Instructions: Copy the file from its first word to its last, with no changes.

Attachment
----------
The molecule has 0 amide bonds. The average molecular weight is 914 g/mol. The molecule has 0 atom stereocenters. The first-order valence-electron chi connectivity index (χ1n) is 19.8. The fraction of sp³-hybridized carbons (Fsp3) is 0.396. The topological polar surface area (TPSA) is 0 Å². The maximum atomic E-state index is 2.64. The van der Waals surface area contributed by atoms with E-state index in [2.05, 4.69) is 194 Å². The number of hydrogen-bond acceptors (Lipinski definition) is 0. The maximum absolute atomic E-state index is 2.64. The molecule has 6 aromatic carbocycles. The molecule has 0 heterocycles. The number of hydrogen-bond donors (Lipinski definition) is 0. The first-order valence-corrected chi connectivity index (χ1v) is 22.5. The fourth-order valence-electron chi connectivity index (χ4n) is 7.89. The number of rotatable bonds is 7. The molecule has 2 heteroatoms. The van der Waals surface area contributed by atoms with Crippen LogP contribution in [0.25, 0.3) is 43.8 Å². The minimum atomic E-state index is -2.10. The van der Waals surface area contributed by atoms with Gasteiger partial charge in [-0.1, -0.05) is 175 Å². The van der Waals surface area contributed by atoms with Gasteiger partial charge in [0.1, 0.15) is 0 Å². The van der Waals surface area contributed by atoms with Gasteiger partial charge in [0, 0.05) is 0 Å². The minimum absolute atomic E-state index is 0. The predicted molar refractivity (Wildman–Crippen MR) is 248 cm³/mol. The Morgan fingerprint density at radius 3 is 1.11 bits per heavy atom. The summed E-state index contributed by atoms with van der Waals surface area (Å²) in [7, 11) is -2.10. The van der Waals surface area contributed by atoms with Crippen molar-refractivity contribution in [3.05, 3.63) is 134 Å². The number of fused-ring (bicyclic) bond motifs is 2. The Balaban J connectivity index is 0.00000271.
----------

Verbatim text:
The molecule has 0 amide bonds. The average molecular weight is 914 g/mol. The molecule has 0 atom stereocenters. The first-order valence-electron chi connectivity index (χ1n) is 19.8. The fraction of sp³-hybridized carbons (Fsp3) is 0.396. The topological polar surface area (TPSA) is 0 Å². The maximum atomic E-state index is 2.64. The van der Waals surface area contributed by atoms with E-state index in [2.05, 4.69) is 194 Å². The number of hydrogen-bond acceptors (Lipinski definition) is 0. The maximum absolute atomic E-state index is 2.64. The molecule has 6 aromatic carbocycles. The molecule has 0 heterocycles. The number of hydrogen-bond donors (Lipinski definition) is 0. The first-order valence-corrected chi connectivity index (χ1v) is 22.5. The fourth-order valence-electron chi connectivity index (χ4n) is 7.89. The number of rotatable bonds is 7. The molecule has 2 heteroatoms. The van der Waals surface area contributed by atoms with Crippen LogP contribution in [0.25, 0.3) is 43.8 Å². The minimum atomic E-state index is -2.10. The van der Waals surface area contributed by atoms with Gasteiger partial charge in [-0.1, -0.05) is 175 Å². The van der Waals surface area contributed by atoms with Gasteiger partial charge in [0.1, 0.15) is 0 Å². The van der Waals surface area contributed by atoms with Gasteiger partial charge in [0, 0.05) is 0 Å². The minimum absolute atomic E-state index is 0. The predicted molar refractivity (Wildman–Crippen MR) is 248 cm³/mol. The Morgan fingerprint density at radius 3 is 1.11 bits per heavy atom. The summed E-state index contributed by atoms with van der Waals surface area (Å²) in [7, 11) is -2.10. The van der Waals surface area contributed by atoms with Crippen molar-refractivity contribution in [3.05, 3.63) is 134 Å². The number of fused-ring (bicyclic) bond motifs is 2. The Balaban J connectivity index is 0.00000271.